A DePaul University School of Music student from Shanghai, China was kicked off of an American Airlines flight out of Miami after she checked in online for both herself and her cello.
Jay Tang said his wife Jingjing Hu was sitting in her seat on the American Airlines flight 2457 from Miami International Airport to Chicago, where the couple lives, when flight attendants told the woman she would not be allowed to fly because “the aircraft is too small for the cello.”
Tang explained how the incident started in a Facebook post on Thursday:
This is how American Airlines treats musicians! So my wife Jingjing Hu, a DePaul University School of Music student, is…
Just in case you can’t see his post, this is what he said:
“This is how American Airlines treats its musicians! So my wife Jingjinh Hu, a DePaul University School of Music student, is scheduled to fly back to Chicago on American Airlines flight 2457 from Miami today. She is travelling with her cello in a hard case as a cabin baggage. I purchased two round trip tickets for her and her cello on Apr.2 on the phone directly from AA and told them specifically that one ticket is for the cello as cabin baggage. I was told it is absolutely allowed and she won’t have any problem.
She flew from Chicago to Miami on American Airlines 335 on Jun. 19 without any problem. She checked in her flight back yesterday online for both herself and the cello. Today she arrived at Miami International Airport 3 hours ahead, checked in her luggage, went through security check, and boarded the plane normally. Just before the flight attendants were about to close the gate, she was told to get off the plane because “the aircraft is too small for the cello”. She was assured that she could get on the next flight to Chicago about 1 hour later.
When she was turning around and leaving the plane, her cello case touched the pilot. The pilot immediately claimed that he was bleeding because of the touch, while apparently there is no blood or injury to be found. My wife then took a picture of him and he was doing the victory sign to her and said “this is why we need to get her out”.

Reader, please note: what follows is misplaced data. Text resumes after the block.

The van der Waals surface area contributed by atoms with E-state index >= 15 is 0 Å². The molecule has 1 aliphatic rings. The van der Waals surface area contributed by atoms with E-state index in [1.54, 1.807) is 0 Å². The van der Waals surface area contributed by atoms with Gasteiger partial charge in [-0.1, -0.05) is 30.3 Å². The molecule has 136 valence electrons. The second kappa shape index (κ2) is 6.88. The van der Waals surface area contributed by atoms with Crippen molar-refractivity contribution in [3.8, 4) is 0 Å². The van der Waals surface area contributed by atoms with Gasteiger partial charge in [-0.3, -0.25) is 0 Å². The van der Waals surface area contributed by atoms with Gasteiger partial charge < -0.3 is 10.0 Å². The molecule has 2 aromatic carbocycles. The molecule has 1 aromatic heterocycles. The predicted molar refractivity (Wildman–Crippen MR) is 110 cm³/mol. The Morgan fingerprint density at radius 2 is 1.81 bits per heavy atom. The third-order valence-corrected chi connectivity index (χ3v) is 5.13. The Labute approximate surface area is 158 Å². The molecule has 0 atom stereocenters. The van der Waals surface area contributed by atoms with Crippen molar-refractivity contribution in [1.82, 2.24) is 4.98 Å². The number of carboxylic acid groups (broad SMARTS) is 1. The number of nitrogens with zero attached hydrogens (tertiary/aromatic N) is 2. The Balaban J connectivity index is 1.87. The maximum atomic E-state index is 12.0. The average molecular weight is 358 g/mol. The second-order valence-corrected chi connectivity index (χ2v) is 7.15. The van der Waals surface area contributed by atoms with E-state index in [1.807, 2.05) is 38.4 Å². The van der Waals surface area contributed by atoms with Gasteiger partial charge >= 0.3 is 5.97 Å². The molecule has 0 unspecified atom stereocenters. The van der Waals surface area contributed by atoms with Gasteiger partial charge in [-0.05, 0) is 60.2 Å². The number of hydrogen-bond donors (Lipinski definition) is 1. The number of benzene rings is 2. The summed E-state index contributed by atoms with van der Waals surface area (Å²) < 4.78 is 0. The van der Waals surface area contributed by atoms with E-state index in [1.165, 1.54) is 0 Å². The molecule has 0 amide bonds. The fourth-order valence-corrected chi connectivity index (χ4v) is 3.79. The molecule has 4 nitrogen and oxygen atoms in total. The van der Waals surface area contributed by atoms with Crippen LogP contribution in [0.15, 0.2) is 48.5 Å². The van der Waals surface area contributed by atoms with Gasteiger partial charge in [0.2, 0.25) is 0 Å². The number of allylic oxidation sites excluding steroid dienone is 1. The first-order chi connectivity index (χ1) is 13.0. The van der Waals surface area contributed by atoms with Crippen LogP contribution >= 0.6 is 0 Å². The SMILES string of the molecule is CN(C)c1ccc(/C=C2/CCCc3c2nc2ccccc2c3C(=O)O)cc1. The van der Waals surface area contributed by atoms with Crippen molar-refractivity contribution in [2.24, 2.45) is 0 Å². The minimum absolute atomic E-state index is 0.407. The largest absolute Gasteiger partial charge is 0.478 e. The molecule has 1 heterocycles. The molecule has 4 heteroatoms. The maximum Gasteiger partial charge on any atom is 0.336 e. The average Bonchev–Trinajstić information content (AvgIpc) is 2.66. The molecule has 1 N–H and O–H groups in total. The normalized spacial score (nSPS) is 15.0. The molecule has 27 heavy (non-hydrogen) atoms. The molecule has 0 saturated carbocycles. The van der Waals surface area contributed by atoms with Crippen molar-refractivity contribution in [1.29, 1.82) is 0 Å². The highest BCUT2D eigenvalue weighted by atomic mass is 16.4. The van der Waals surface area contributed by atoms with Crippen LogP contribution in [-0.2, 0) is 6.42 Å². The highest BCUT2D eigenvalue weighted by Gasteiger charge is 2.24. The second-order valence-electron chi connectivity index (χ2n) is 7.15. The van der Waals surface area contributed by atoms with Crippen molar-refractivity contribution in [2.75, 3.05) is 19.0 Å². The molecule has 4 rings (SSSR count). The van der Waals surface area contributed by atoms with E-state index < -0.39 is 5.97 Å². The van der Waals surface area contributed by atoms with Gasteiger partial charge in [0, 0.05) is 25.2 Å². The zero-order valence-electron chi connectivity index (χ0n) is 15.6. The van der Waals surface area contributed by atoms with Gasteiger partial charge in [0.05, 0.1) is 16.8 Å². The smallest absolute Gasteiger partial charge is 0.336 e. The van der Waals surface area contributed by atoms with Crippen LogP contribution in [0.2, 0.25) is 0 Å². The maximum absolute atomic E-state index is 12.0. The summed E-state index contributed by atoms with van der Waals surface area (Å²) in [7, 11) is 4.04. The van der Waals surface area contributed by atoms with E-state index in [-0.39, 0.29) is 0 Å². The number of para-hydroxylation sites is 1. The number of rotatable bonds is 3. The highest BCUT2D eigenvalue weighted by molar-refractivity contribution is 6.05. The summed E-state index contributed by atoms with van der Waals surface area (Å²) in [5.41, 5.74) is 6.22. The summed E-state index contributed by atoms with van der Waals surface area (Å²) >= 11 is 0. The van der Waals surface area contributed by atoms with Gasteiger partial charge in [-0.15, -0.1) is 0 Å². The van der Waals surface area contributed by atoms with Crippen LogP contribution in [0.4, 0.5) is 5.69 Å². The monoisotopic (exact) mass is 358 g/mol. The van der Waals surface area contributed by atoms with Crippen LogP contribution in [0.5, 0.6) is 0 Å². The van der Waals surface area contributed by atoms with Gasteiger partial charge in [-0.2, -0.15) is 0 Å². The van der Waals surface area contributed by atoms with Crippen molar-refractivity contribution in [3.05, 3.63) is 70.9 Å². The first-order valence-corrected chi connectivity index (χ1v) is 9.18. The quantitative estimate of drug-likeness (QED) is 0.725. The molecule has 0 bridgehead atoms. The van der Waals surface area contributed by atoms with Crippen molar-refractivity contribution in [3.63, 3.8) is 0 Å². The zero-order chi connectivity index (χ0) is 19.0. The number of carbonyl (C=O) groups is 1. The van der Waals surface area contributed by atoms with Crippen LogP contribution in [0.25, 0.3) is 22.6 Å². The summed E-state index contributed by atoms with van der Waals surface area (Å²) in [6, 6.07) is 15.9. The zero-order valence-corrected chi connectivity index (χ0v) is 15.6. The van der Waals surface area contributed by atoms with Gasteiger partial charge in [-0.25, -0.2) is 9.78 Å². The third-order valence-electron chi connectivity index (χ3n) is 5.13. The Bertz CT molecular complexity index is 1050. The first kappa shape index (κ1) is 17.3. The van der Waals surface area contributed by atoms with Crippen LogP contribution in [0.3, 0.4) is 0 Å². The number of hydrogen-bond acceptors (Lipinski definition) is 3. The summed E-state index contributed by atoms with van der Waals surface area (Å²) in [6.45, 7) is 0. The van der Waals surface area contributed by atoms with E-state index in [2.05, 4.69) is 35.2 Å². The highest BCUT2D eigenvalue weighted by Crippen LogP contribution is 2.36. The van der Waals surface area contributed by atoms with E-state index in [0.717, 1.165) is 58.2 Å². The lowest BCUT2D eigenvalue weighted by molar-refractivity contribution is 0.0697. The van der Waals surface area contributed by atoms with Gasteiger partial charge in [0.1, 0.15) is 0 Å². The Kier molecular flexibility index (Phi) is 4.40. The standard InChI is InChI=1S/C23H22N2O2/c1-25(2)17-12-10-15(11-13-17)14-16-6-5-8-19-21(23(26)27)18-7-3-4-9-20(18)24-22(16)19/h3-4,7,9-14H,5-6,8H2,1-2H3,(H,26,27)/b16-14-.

Interestingly my wife was travelling with a friend, who remained on the plane. She told us that after my wife left, two other passengers came and sat in her and her cello’s seats. The story does not end here. After she got off the plane and trying to find the next flight that was guaranteed, she was told that the next flight was also “too small” for the cello, and they called the police because my wife was “not being understandable”.
Fairly speaking no one can understand what’s happening. So surrounded by three law enforcement officers, my wife was told again that either she purchase first or business class tickets out of her pocket or she could not fly back to Chicago on an American Airlines flight because of Federal Aviation Administration regulations.
So basically you either have to be rich to purchase the tickets, or just settle in Miami. I don’t know how are musicians supposed to travel to comply with those “regulations”. But clearly AA is just playing around with customers. They just kick off passengers when they oversell their tickets using FAA regulations as an excuse. I could have been told those regulations when purchasing the ticket.
My wife could have been told those regulations when flying from Chicago to Miami, at check in counter in Miami International Airport, at the gate or even when boarding the plane. Yet they chose to kick her out last minute after she was seated and her cello safely secured.
They even need law enforcement involved. What a shame. Please share and forward this if you can. We are so helpless when facing those giant companies. We demand American Airlines to offer my wife and her cello a flight back to Chicago, an explanation and an apology.”
Federal regulations allow musicians to carry instruments like cellos in the cabin if passengers purchase an additional seat. American Airlines later said that there was a “miscommunication” with Hu about whether or not the cello would fit on board the aircraft.
Officials apologized for the misunderstanding and said “customer relations will be reaching out to her.”
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